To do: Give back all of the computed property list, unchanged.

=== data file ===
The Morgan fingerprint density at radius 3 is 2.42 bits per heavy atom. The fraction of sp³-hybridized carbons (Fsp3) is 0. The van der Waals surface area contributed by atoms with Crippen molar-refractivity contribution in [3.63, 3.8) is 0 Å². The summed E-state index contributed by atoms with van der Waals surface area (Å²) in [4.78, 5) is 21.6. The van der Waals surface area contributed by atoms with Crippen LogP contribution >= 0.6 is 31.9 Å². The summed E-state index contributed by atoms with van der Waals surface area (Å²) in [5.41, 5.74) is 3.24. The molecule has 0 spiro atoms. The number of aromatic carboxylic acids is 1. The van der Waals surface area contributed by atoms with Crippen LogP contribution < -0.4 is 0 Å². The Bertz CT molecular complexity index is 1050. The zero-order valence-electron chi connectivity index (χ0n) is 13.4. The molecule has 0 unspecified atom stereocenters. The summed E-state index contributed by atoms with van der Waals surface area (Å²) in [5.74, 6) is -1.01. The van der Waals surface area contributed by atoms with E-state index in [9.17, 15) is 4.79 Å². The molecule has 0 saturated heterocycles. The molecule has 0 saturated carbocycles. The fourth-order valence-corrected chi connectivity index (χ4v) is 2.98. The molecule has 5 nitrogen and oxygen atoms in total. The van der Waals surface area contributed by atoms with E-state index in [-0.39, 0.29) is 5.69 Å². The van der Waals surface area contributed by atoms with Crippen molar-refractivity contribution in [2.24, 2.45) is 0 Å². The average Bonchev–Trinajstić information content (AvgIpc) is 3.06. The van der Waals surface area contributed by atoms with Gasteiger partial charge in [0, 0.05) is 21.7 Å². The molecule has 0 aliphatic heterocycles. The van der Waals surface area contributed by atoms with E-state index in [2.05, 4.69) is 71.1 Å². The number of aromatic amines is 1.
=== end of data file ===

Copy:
The Morgan fingerprint density at radius 3 is 2.42 bits per heavy atom. The fraction of sp³-hybridized carbons (Fsp3) is 0. The van der Waals surface area contributed by atoms with Crippen molar-refractivity contribution in [3.63, 3.8) is 0 Å². The summed E-state index contributed by atoms with van der Waals surface area (Å²) in [4.78, 5) is 21.6. The van der Waals surface area contributed by atoms with Crippen LogP contribution >= 0.6 is 31.9 Å². The summed E-state index contributed by atoms with van der Waals surface area (Å²) in [5.41, 5.74) is 3.24. The molecule has 0 spiro atoms. The number of aromatic carboxylic acids is 1. The van der Waals surface area contributed by atoms with Crippen LogP contribution < -0.4 is 0 Å². The Bertz CT molecular complexity index is 1050. The zero-order valence-electron chi connectivity index (χ0n) is 13.4. The molecule has 0 unspecified atom stereocenters. The summed E-state index contributed by atoms with van der Waals surface area (Å²) in [5.74, 6) is -1.01. The van der Waals surface area contributed by atoms with E-state index in [9.17, 15) is 4.79 Å². The molecule has 0 saturated heterocycles. The molecule has 0 saturated carbocycles. The fourth-order valence-corrected chi connectivity index (χ4v) is 2.98. The molecule has 5 nitrogen and oxygen atoms in total. The van der Waals surface area contributed by atoms with E-state index in [-0.39, 0.29) is 5.69 Å². The van der Waals surface area contributed by atoms with Crippen molar-refractivity contribution in [2.24, 2.45) is 0 Å². The average Bonchev–Trinajstić information content (AvgIpc) is 3.06. The van der Waals surface area contributed by atoms with Gasteiger partial charge in [0, 0.05) is 21.7 Å². The molecule has 0 aliphatic heterocycles. The van der Waals surface area contributed by atoms with E-state index in [2.05, 4.69) is 71.1 Å². The number of aromatic amines is 1.